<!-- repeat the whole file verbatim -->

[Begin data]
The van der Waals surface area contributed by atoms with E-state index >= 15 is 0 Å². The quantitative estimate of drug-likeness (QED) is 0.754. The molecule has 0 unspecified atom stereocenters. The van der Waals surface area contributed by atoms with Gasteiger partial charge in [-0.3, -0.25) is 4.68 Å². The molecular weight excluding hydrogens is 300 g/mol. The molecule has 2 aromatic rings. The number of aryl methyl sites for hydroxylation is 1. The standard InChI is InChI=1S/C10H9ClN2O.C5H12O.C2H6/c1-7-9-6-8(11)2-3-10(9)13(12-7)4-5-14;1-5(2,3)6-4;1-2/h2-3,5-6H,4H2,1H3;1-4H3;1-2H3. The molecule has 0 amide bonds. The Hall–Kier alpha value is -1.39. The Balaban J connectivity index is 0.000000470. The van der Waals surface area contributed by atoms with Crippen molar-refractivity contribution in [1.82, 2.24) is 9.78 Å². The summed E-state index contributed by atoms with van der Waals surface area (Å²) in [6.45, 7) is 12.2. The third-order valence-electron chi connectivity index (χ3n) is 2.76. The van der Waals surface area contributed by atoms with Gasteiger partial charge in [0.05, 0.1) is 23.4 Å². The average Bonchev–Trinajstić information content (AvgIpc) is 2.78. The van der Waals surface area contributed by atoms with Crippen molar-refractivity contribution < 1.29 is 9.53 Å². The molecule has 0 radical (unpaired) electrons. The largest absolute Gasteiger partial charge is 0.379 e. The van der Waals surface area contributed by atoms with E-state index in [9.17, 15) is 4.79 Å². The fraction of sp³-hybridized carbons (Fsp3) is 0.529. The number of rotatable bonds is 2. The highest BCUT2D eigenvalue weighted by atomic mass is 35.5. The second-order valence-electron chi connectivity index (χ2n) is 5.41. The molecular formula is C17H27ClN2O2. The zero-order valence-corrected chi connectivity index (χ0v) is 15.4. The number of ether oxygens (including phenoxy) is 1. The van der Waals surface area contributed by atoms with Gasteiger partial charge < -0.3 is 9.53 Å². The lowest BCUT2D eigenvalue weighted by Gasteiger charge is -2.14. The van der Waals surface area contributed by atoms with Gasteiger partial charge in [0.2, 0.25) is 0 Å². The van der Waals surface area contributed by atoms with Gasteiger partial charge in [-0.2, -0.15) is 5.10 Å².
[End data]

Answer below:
The van der Waals surface area contributed by atoms with E-state index >= 15 is 0 Å². The quantitative estimate of drug-likeness (QED) is 0.754. The molecule has 0 unspecified atom stereocenters. The van der Waals surface area contributed by atoms with Gasteiger partial charge in [-0.3, -0.25) is 4.68 Å². The molecular weight excluding hydrogens is 300 g/mol. The molecule has 2 aromatic rings. The number of aryl methyl sites for hydroxylation is 1. The standard InChI is InChI=1S/C10H9ClN2O.C5H12O.C2H6/c1-7-9-6-8(11)2-3-10(9)13(12-7)4-5-14;1-5(2,3)6-4;1-2/h2-3,5-6H,4H2,1H3;1-4H3;1-2H3. The molecule has 0 amide bonds. The Hall–Kier alpha value is -1.39. The Balaban J connectivity index is 0.000000470. The van der Waals surface area contributed by atoms with Crippen molar-refractivity contribution in [1.82, 2.24) is 9.78 Å². The summed E-state index contributed by atoms with van der Waals surface area (Å²) in [6.45, 7) is 12.2. The third-order valence-electron chi connectivity index (χ3n) is 2.76. The van der Waals surface area contributed by atoms with Gasteiger partial charge in [0.05, 0.1) is 23.4 Å². The average Bonchev–Trinajstić information content (AvgIpc) is 2.78. The van der Waals surface area contributed by atoms with Crippen molar-refractivity contribution < 1.29 is 9.53 Å². The molecule has 0 radical (unpaired) electrons. The largest absolute Gasteiger partial charge is 0.379 e. The van der Waals surface area contributed by atoms with E-state index in [9.17, 15) is 4.79 Å². The fraction of sp³-hybridized carbons (Fsp3) is 0.529. The number of rotatable bonds is 2. The highest BCUT2D eigenvalue weighted by atomic mass is 35.5. The second-order valence-electron chi connectivity index (χ2n) is 5.41. The molecular formula is C17H27ClN2O2. The zero-order valence-corrected chi connectivity index (χ0v) is 15.4. The number of ether oxygens (including phenoxy) is 1. The van der Waals surface area contributed by atoms with Gasteiger partial charge < -0.3 is 9.53 Å². The lowest BCUT2D eigenvalue weighted by Gasteiger charge is -2.14. The van der Waals surface area contributed by atoms with Gasteiger partial charge in [0.2, 0.25) is 0 Å². The van der Waals surface area contributed by atoms with Gasteiger partial charge in [-0.2, -0.15) is 5.10 Å².